UK venture capital performance increased sharply in the last year, as the value of funds’ investment picks appreciated almost in line with those of the US, according to research by British Business Bank (BBB) published today.
VC funds have seen their total value to paid-in (TVPI) multiple – the metric used to track the value of funds’ investment picks – increase by almost a third from 1.81 in 2020 to 2.09 in 2021.
And the pooled amount paid out to investors relative to the amount they’ve paid in to the funds – the distribution to paid-in capital (DPI) – increased from 0.79 in 2020 to 1.05 in 2021.
A combination of swelling company pre-money valuations and strong exit activity in 2020 and 2021 helped push up UK fund valuations, according to the research from BBB, the UK government’s economic development bank.
It’s also helped them keep pace with their US counterparts – historically much larger and more lucrative, owing to the mature nature of the market in Silicon Valley, home to the Big Tech giants.
The BBB’s data implies that UK VC funds’ financial returns are closer to those of the US than expected, when the amount invested is taken into account.
Between 2002 and 2016, US VCs had a pooled DPI multiple of 1.12, while UK VCs’ multiple stood at 1.01 during the same timeframe.
And the US pooled TVPI multiple during that period was 0.11 lower than in the UK.
In the most recent data, the top three per cent of US funds do still outperform the UK’s in 2021, but this is much stronger than in 2019, when the UK’s funds kept pace until the top eight per cent.
The BBB also surveyed UK fund managers to find out their views of current market conditions, and almost all (93 per cent) reported exit conditions were strong in 2021.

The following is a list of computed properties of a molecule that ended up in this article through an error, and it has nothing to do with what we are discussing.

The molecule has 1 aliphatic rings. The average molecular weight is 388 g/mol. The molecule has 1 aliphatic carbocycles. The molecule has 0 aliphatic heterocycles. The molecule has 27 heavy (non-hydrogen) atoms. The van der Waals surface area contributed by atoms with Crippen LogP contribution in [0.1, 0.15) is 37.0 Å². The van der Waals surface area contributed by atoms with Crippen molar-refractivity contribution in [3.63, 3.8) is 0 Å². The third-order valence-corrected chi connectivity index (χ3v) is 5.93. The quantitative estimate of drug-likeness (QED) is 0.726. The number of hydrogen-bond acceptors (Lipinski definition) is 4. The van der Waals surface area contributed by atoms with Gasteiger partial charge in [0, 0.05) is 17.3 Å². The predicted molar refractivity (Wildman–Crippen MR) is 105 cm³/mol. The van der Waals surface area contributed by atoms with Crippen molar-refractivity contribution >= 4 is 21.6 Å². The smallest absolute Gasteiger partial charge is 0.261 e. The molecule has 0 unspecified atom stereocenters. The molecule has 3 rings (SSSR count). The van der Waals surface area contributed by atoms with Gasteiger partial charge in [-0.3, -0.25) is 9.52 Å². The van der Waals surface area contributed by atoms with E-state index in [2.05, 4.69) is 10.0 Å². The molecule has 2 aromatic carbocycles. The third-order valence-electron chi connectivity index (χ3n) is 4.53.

But as UK startups keep innovating, more and more VCs want a slice of the pie, and 60 per cent of fund managers reported a higher level of competition for deals in the last year.
Descriptions of the UK’s transition to a “founder’s market” from an investor’s are widespread, and the race among VCs to get on the most innovative startups’ cap tables is fattening valuations more and more.
So what does all this cash mean for the UK ecosystem in the long-term?
“We need a deeper pool of money available, and bigger tickets to be written, to help the UK generate more long-term successful companies,” says Matt Adey, director of economics at BBB.
“Having a healthy VC environment is what will give us the startups that deliver the UK’s recovery over time, with their new approaches to tackling issues like the transition to net zero, medical and life sciences issues, and fintech improvements.”
Although they reported tough competition, fund managers were united in their view that a very good availability of deals in the UK persisted – in what has been a record year for megarounds in the UK.
“It’s a sign that our ecosystem maturing,” says Will Dufton, principal at Omers Ventures.
“For a very long time, Europe has been in the shadow of the US. But now this competition is intensifying as several US funds have woken up to the fact that valuations here are much more amenable than they are on the West Coast, and the talent and quality of companies is just as high.
“This shows we’re on a par with Silicon Valley. Valuations will move up to those levels, but maybe we should have expected that to happen even sooner – we’ve now minted so many unicorns.”
And as the bar for valuation uplifts rises to US levels, will founders be able to keep up with these growth expectations?
“Yes, it’s a natural progression of the ecosystem,” Dufton continues.
“The quality of growth, retention and product creation has never been stronger.”
While funding rounds in the UK have historically involved more risk-averse sums than the US, and the bar for valuation uplifts has hovered at around half, the amount of capital being poured into startups here now can also accelerate innovation.
“In the past, smaller deals and raises meant that the money didn’t last as long, and founders were constantly worried about the next raise,” says Matt Adey.
“The amounts we’re seeing now give them the space to concentrate on scaling properly and optimising their product.”
At the rate British startups are growing now, the soaring valuations of x100 revenue that many are being pitched at are “not even that much”, according to Ed Lascelles, a partner at Albion VC.
“Lots of UK companies are growing at well over 100 per cent per annum, so for them to deliver on their ambition, these valuations are a fantastic thing,” he says.